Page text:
American College of the Building Arts graduate Margaret Ann Conlon is venturing out into the professional world with a degree in architectural stone work and a set of chisels.
She learned how to pick out the right mallet and perform a delicate set of taps during her four-year education at the young Charleston-based institution, which trains artisans and encourages historic preservation.
"It's knowing how the stone will behave," said Conlon, a Greenville native who hopes to work on the restoration of Kansas' Capitol building or with a Madison, Wis. stonework company.
She and eight other students graduated Saturday during what marked the second graduation ceremony for the private, liberal arts college, which opened in 2005.
The school is the only one in the country that offers a bachelor's degree program in traditional building arts such as plastering, ironwork and masonry. And though the school lacks formal accreditation, college officials stressed during the ceremony that graduating students don't face a job search despite the economic crunch.
"Not many colleges can say this but every single one of our graduates is going off to work in the next few weeks ... because there is a huge need for what they do," college president Colby Broadwater told the audience, triggering a standing ovation.
Plaster working student Cody Donahue, for example, is bidding on work for a historic home restoration in Walterboro.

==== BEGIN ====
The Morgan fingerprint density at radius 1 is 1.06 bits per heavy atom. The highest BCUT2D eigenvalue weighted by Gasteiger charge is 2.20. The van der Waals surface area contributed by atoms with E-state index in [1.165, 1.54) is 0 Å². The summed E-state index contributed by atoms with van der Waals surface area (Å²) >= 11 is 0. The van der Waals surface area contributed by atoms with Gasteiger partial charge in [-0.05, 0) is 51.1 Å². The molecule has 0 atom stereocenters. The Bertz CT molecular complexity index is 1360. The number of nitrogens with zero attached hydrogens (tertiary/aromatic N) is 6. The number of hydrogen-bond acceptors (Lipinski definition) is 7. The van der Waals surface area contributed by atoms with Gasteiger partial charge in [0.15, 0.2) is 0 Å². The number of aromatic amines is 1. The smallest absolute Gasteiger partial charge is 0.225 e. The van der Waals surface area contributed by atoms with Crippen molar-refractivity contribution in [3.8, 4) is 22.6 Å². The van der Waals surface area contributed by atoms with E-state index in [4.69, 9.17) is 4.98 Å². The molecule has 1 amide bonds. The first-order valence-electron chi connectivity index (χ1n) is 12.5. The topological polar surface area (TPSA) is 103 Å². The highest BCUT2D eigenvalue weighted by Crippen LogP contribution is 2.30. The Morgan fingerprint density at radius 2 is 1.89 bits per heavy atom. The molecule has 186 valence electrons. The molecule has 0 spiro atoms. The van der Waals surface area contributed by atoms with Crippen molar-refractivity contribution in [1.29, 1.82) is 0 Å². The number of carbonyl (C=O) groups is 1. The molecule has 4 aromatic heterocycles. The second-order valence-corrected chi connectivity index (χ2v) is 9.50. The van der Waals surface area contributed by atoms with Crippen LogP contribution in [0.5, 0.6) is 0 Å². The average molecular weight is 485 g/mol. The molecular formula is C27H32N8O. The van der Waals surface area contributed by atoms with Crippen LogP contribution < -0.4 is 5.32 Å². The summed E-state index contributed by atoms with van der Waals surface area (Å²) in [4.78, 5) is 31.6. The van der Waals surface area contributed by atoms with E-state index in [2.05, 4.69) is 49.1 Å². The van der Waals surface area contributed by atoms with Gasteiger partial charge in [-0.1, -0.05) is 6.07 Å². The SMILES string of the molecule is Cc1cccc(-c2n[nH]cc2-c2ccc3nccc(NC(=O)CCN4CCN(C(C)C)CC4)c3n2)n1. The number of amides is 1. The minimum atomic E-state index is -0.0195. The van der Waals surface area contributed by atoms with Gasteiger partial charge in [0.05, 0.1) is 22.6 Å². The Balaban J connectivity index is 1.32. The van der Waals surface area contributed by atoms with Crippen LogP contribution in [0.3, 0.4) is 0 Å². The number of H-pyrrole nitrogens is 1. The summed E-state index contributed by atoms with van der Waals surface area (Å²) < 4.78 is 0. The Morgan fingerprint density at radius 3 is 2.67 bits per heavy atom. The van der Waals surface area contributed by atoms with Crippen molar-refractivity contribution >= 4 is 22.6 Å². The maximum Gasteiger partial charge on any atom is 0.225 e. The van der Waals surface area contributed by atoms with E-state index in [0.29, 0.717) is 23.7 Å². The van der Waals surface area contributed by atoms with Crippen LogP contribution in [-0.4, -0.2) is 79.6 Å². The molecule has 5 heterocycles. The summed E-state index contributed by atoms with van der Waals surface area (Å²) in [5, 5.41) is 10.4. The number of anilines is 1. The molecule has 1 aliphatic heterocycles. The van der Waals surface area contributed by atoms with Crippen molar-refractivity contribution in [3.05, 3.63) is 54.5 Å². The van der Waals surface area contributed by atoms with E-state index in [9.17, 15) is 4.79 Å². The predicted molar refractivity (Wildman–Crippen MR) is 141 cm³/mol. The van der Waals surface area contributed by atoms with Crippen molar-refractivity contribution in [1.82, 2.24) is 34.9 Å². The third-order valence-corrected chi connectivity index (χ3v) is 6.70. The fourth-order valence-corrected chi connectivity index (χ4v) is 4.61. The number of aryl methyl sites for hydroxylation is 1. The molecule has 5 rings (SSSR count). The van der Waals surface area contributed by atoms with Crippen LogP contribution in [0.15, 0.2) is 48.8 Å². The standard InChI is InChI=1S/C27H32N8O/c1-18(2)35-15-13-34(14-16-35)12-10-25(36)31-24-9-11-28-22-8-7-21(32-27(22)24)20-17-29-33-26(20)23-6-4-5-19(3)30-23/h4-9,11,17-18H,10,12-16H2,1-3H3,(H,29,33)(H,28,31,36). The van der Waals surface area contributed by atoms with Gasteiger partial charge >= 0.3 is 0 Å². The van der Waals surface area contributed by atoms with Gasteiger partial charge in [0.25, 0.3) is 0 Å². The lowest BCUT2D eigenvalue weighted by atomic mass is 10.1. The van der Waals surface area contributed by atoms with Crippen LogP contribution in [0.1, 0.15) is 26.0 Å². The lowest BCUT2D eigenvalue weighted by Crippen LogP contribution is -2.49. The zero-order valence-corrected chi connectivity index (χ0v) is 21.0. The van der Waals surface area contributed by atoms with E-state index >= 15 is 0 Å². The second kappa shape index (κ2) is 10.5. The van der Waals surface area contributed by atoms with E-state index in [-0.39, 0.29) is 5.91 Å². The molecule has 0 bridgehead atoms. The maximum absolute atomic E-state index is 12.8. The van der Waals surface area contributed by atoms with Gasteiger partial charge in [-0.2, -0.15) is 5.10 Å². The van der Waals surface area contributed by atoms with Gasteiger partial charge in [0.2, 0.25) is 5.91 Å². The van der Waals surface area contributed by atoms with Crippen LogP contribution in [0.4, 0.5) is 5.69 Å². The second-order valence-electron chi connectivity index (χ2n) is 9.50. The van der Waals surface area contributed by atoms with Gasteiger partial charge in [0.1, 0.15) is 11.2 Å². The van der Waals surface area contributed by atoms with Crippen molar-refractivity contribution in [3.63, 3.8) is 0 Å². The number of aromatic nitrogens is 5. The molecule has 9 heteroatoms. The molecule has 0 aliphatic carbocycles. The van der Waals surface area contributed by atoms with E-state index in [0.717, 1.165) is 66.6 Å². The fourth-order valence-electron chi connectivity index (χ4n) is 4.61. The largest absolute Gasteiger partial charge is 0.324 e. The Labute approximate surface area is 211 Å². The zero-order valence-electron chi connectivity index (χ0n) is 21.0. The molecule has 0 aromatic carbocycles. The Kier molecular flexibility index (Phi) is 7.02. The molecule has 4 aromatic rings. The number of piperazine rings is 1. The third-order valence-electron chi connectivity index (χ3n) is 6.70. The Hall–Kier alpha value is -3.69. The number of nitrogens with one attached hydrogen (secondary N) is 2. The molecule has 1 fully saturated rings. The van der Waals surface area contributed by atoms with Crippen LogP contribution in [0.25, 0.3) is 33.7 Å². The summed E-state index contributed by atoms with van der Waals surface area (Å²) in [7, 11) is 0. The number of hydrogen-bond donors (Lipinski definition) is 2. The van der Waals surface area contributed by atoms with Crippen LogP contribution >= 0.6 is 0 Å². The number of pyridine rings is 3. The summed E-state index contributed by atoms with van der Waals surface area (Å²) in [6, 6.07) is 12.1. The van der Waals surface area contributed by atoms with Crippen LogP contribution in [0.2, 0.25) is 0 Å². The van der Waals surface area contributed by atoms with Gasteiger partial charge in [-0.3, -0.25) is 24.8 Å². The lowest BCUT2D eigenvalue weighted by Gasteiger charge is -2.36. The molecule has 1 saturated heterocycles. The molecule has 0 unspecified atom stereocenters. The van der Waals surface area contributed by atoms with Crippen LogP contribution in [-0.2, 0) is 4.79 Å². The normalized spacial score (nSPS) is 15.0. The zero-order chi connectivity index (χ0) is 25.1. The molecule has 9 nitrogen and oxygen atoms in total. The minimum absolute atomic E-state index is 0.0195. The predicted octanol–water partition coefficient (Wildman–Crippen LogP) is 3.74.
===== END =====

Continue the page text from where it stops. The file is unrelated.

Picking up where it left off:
Carpentry student Amanda Bassett of Lakeland, Fla. said she wants to pursue staircase restoration in historic homes, following in the footsteps of her grandfather.
This year, 43 students were enrolled at the school. College officials are trying to earn pre-accreditation status from the American Academy for Liberal Education, which could happen as early as September.
Simeon Warren, dean of the college, said that after the school earns pre-accreditation, it likely would take about two more years to become fully accredited.
If the college jumps that hurdle, students will be eligible for federal financial aid and student loan programs.
Broadwater has said that achieving pre-accreditation status will bring in more students, and that will help the school financially. The college has struggled in recent years to cover basic expenses and pay its employees.
Many universities will not accept coursework from colleges that aren't accredited, Warren said. That could make it difficult for students who want to pursue additional higher education.
But, he said, after a school is fully accredited, that designation applies to all previous graduates.
For Conlon, the school's lack of accreditation wasn't an issue. She had scholarship money to help fund her education, and she said the field of study drew her in.
"I was more interested in what they teach rather than transferring credits," she said.